It is a sad day when the demands of life force us to put the bike aside. Be it moving on from childhood to adulthood or perhaps a change in lifestyle, and life gets too busy; no matter what the reason, we all die just a little bit on the inside when we can’t ride.
But giving in to lifestyle changes is not the same as giving up, just as a hiatus is exactly that if we returned to what makes us happy. And on this, we can take a lesson or two from one of Malaysia’s busiest corporate men - Tengku Dato’ Sri Zafrul Aziz, Group Chief Executive of CIMB Group.
If you take into account that he is only 43 and has been a banker for over 20 years at distinguished institutions like Maybank Group, Citigroup Malaysia and Kenanga Holdings Berhad, you would quickly get the idea that he’s been quite the busy beaver. Then there are responsibilities away from CIMB like heading the Kuala Lumpur Business Club or being on the board of the Malaysian Investment Development Authority and Perbadanan PR1MA Malaysia. Not to mention, he is also an Honorary Commander of the Navy Volunteer Reserve under the Royal Malaysian Navy.
But somehow, Tengku Zafrul has kept his passion for sports, and his current foremost interest is cycling.
“My first cycling experience was in Bangsar where I grew up. I used to cycle nearly every afternoon around my neighbourhood with my brothers, friends and cousins. Although I never took cycling beyond a leisurely spin at that point, the skill would prove to come in useful later on.”
Sports figured heavily throughout his schooldays at Sekolah Sri Petaling, then across the street at Bukit Bintang Boys School, and later at the Malay College Kuala Kangsar. “Sports has always been a part of my life. I played hockey at school and got involved in running on a recreational basis,” he adds.
It wasn’t long before Tengku Zafrul started to flirt with the idea of competing in a triathlon, his first being Xterra Malaysia. It was merely a taster and Tengku Zafrul continued to compete in a few more while also enjoying other sports. He admits however that if he wants to compete in more triathlons today he will need to work on his swimming technique.
“I cycled a bit in my first year at the University of Bristol as it was the cheapest way to get around (it still is). Unfortunately, that ended abruptly when my bicycle was stolen. I had not really cycled a lot since my last triathlon. I started cycling again to vary my workout before the Tokyo Marathon,” said Tengku Zafrul.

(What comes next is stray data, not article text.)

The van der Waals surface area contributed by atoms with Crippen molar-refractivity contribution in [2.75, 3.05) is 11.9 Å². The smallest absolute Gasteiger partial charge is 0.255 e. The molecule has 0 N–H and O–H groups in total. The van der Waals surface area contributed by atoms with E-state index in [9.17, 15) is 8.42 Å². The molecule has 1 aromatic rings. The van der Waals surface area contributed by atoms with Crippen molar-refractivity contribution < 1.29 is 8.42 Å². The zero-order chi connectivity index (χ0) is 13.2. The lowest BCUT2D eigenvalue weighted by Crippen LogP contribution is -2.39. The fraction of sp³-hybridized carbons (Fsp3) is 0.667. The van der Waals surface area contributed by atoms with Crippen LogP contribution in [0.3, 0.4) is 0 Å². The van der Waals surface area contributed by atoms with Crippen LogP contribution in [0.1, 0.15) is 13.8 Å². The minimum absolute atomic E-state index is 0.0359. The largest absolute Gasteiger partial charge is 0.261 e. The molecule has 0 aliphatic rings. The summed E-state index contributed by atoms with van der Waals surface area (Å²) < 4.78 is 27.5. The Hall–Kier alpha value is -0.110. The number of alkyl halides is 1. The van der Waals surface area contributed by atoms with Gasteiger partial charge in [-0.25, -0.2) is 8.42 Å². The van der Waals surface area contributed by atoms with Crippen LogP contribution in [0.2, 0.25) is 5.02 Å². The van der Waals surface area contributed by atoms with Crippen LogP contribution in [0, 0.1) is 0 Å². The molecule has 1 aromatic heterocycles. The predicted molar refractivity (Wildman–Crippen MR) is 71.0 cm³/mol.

“These days, I leave home at 7am and only return at 11pm. My job takes up a lot of my time but I will always set aside time for family and sports, even if it requires me to sleep for only five hours a day. I also try to incorporate both running and cycling in my everyday life. Sometimes I run from home to the office. I cycle on weekends when I have more time to do longer excursions.”
Now if that isn’t dedication then nothing else is. But a glance at the man’s track record in marathons tells you that he’s into putting in the hours when it is required. Which is perhaps why we’re overjoyed that he has come back to pedal power. When we asked him what he thought of the cycling scene in Malaysia, he was of the opinion that it is catching on.
“Cycling is definitely growing in popularity. It gives me more of an adrenaline rush than any other sport. We at CIMB support cycling through our sponsorship of Azizulhasni and Fatehah, Malaysia’s Olympian cyclists. We hosted our first cycling event, the CIMB Cycle in Seri Menanti, Negeri Sembilan on 26 March 2017. Cycling has given me so much pleasure and I hope our event will provide a platform for people to have a taste of the sport.”
In a nutshell, Tengku Zafrul wants you to try cycling, if you haven't already. He’s a corporate titan doing a million and one things in the time it takes us to choose a pair of cycling shorts. So what’s your excuse?
My Garmin Edge 1000
Now it’s the Pinarello F10. Used to be the Cervelo S5. It keeps changing!
It was the Cervelo R3 which I bought 10 years ago.
I try to cycle every weekend. Favourite spots: Genting Sempah, Genting Peres, Putrajaya, Latar and GCE.
Cycling in Ratchaburi, Bangkok.